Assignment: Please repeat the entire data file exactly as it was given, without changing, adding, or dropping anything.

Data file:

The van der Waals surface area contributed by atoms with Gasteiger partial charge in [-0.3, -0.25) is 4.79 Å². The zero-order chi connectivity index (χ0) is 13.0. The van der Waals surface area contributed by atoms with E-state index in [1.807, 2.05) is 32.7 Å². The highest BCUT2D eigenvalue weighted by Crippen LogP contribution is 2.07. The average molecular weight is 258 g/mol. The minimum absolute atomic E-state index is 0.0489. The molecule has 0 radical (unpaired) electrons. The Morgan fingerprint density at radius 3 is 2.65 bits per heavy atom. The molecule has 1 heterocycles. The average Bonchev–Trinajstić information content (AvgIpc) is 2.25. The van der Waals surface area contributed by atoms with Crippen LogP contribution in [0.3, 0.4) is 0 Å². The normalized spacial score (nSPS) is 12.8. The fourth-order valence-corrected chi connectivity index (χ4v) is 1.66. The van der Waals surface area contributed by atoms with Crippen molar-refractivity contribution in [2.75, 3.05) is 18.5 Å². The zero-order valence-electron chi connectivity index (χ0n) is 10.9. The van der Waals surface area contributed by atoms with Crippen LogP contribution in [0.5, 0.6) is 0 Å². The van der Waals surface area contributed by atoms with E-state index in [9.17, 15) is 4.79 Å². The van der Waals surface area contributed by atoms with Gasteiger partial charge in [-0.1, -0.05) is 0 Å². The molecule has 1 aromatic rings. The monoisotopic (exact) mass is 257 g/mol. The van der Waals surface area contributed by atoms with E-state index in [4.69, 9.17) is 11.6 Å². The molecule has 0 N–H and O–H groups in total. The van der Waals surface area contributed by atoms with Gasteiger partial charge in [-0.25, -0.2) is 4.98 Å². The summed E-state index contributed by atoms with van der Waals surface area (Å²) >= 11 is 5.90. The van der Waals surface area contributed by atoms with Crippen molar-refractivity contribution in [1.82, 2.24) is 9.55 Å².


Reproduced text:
The van der Waals surface area contributed by atoms with Gasteiger partial charge in [-0.3, -0.25) is 4.79 Å². The zero-order chi connectivity index (χ0) is 13.0. The van der Waals surface area contributed by atoms with E-state index in [1.807, 2.05) is 32.7 Å². The highest BCUT2D eigenvalue weighted by Crippen LogP contribution is 2.07. The average molecular weight is 258 g/mol. The minimum absolute atomic E-state index is 0.0489. The molecule has 0 radical (unpaired) electrons. The Morgan fingerprint density at radius 3 is 2.65 bits per heavy atom. The molecule has 1 heterocycles. The average Bonchev–Trinajstić information content (AvgIpc) is 2.25. The van der Waals surface area contributed by atoms with Crippen LogP contribution in [0.3, 0.4) is 0 Å². The normalized spacial score (nSPS) is 12.8. The fourth-order valence-corrected chi connectivity index (χ4v) is 1.66. The van der Waals surface area contributed by atoms with Crippen molar-refractivity contribution in [2.75, 3.05) is 18.5 Å². The zero-order valence-electron chi connectivity index (χ0n) is 10.9. The van der Waals surface area contributed by atoms with Crippen LogP contribution in [0.5, 0.6) is 0 Å². The van der Waals surface area contributed by atoms with E-state index in [9.17, 15) is 4.79 Å². The van der Waals surface area contributed by atoms with Gasteiger partial charge in [-0.1, -0.05) is 0 Å². The molecule has 1 aromatic rings. The monoisotopic (exact) mass is 257 g/mol. The van der Waals surface area contributed by atoms with E-state index in [4.69, 9.17) is 11.6 Å². The molecule has 0 N–H and O–H groups in total. The van der Waals surface area contributed by atoms with Gasteiger partial charge in [-0.25, -0.2) is 4.98 Å². The summed E-state index contributed by atoms with van der Waals surface area (Å²) >= 11 is 5.90. The van der Waals surface area contributed by atoms with Crippen molar-refractivity contribution in [1.82, 2.24) is 9.55 Å².